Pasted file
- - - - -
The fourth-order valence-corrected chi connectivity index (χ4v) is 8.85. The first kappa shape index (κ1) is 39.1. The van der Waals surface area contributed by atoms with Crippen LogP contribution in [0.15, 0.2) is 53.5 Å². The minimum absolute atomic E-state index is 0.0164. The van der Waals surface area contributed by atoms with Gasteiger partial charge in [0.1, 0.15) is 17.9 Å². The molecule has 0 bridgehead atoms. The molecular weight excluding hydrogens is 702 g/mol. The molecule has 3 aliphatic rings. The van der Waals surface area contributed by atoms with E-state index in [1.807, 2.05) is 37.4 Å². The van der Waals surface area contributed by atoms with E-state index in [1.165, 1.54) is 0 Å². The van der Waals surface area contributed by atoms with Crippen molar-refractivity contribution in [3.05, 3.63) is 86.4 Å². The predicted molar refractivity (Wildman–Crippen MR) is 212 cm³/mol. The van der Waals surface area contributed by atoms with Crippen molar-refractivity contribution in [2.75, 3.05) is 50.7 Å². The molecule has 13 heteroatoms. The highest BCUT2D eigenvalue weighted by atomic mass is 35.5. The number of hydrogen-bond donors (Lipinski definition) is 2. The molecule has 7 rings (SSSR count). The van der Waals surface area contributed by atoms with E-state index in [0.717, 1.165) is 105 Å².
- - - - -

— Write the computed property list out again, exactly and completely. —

The fourth-order valence-corrected chi connectivity index (χ4v) is 8.85. The first kappa shape index (κ1) is 39.1. The van der Waals surface area contributed by atoms with Crippen LogP contribution in [0.15, 0.2) is 53.5 Å². The minimum absolute atomic E-state index is 0.0164. The van der Waals surface area contributed by atoms with Gasteiger partial charge in [0.1, 0.15) is 17.9 Å². The molecule has 0 bridgehead atoms. The molecular weight excluding hydrogens is 702 g/mol. The molecule has 3 aliphatic rings. The van der Waals surface area contributed by atoms with E-state index in [1.807, 2.05) is 37.4 Å². The van der Waals surface area contributed by atoms with E-state index in [1.165, 1.54) is 0 Å². The van der Waals surface area contributed by atoms with Crippen molar-refractivity contribution in [3.05, 3.63) is 86.4 Å². The predicted molar refractivity (Wildman–Crippen MR) is 212 cm³/mol. The van der Waals surface area contributed by atoms with Crippen molar-refractivity contribution in [2.75, 3.05) is 50.7 Å². The molecule has 13 heteroatoms. The highest BCUT2D eigenvalue weighted by atomic mass is 35.5. The number of hydrogen-bond donors (Lipinski definition) is 2. The molecule has 7 rings (SSSR count). The van der Waals surface area contributed by atoms with E-state index in [0.717, 1.165) is 105 Å².